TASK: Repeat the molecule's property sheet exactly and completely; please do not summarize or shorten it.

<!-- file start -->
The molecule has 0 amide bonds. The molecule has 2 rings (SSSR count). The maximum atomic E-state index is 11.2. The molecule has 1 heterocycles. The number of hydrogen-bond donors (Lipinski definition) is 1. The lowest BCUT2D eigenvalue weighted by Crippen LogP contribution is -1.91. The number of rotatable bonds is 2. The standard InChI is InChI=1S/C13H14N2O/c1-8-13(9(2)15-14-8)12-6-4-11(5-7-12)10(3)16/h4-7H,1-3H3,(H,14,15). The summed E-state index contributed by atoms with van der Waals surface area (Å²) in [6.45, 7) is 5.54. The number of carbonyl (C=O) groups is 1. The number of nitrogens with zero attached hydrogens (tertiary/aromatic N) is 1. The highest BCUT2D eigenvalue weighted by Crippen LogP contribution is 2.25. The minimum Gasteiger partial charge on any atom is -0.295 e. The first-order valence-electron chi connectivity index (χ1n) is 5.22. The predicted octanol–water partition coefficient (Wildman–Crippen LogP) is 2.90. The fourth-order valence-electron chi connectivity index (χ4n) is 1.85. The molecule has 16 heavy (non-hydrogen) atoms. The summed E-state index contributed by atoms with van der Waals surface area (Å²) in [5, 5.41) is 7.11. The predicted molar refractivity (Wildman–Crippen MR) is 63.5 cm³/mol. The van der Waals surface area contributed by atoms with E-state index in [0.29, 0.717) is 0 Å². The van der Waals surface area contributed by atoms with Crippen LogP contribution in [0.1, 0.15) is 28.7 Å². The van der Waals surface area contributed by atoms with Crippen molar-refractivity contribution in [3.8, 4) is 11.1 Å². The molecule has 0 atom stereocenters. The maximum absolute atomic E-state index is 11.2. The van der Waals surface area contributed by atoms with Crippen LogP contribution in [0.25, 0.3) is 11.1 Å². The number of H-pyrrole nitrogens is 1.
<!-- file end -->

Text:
The molecule has 0 amide bonds. The molecule has 2 rings (SSSR count). The maximum atomic E-state index is 11.2. The molecule has 1 heterocycles. The number of hydrogen-bond donors (Lipinski definition) is 1. The lowest BCUT2D eigenvalue weighted by Crippen LogP contribution is -1.91. The number of rotatable bonds is 2. The standard InChI is InChI=1S/C13H14N2O/c1-8-13(9(2)15-14-8)12-6-4-11(5-7-12)10(3)16/h4-7H,1-3H3,(H,14,15). The summed E-state index contributed by atoms with van der Waals surface area (Å²) in [6.45, 7) is 5.54. The number of carbonyl (C=O) groups is 1. The number of nitrogens with zero attached hydrogens (tertiary/aromatic N) is 1. The highest BCUT2D eigenvalue weighted by Crippen LogP contribution is 2.25. The minimum Gasteiger partial charge on any atom is -0.295 e. The first-order valence-electron chi connectivity index (χ1n) is 5.22. The predicted octanol–water partition coefficient (Wildman–Crippen LogP) is 2.90. The fourth-order valence-electron chi connectivity index (χ4n) is 1.85. The molecule has 16 heavy (non-hydrogen) atoms. The summed E-state index contributed by atoms with van der Waals surface area (Å²) in [5, 5.41) is 7.11. The predicted molar refractivity (Wildman–Crippen MR) is 63.5 cm³/mol. The van der Waals surface area contributed by atoms with E-state index in [0.29, 0.717) is 0 Å². The van der Waals surface area contributed by atoms with Crippen LogP contribution in [0.1, 0.15) is 28.7 Å². The van der Waals surface area contributed by atoms with Crippen molar-refractivity contribution in [3.8, 4) is 11.1 Å². The molecule has 0 atom stereocenters. The maximum absolute atomic E-state index is 11.2. The van der Waals surface area contributed by atoms with Crippen LogP contribution in [0.25, 0.3) is 11.1 Å². The number of H-pyrrole nitrogens is 1.